William S. Moses is a Ph.D. Candidate at MIT, where he also received his M.Eng in electrical engineering and computer science (EECS) and B.S. in EECS and physics. William’s research involves creating compilers and program representations that enable performance and use-case portability, thus enabling non-experts to leverage the latest in high-performance computing and ML. He is known as the lead developer of Enzyme (NeurIPS ’20, SC ’21), an automatic differentiation tool for LLVM capable of differentiating code in a variety of languages, after optimization, and for a variety of architectures and the lead developer of Polygeist (PACT ’21), a polyhedral compiler and C++ frontend for MLIR. He has also worked on the Tensor Comprehensions framework for synthesizing high-performance GPU kernels of ML code, the Tapir compiler for parallel programs (best paper at PPoPP ’17), and compilers that use machine learning to better optimize. He is a recipient of the U.S. Department of Energy Computational Science Graduate Fellowship and the Karl Taylor Compton Prize, MIT’s highest student award.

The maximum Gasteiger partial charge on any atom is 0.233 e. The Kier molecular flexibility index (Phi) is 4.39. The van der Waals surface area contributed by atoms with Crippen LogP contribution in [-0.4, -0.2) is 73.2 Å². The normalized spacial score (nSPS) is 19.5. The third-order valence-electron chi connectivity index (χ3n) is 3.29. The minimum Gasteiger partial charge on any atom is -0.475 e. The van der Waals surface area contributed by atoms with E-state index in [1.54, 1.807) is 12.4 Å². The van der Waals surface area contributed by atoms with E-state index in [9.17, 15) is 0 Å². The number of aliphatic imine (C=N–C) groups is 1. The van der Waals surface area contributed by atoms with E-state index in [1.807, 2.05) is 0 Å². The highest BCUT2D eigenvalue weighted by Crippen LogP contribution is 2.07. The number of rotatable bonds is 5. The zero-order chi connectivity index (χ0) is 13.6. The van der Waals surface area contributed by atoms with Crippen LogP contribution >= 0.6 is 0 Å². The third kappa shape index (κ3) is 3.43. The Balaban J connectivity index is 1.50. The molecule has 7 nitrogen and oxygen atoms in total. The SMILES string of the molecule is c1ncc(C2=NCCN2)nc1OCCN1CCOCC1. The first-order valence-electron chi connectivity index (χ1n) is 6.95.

Enzyme is a new LLVM-based differentiation framework capable of creating fast derivatives in a variety of languages. In this talk we will showcase improvements in Enzyme.jl, the Julia-language bindings for Enzyme that enable us to differentiate through parallelism (Julia tasks, MPI.jl, etc), mutable memory, JIT-constructs, all while maintaining performance. Moreover we will also showcase Enzyme's new forward mode capabilities in addition to its existing reverse-mode features.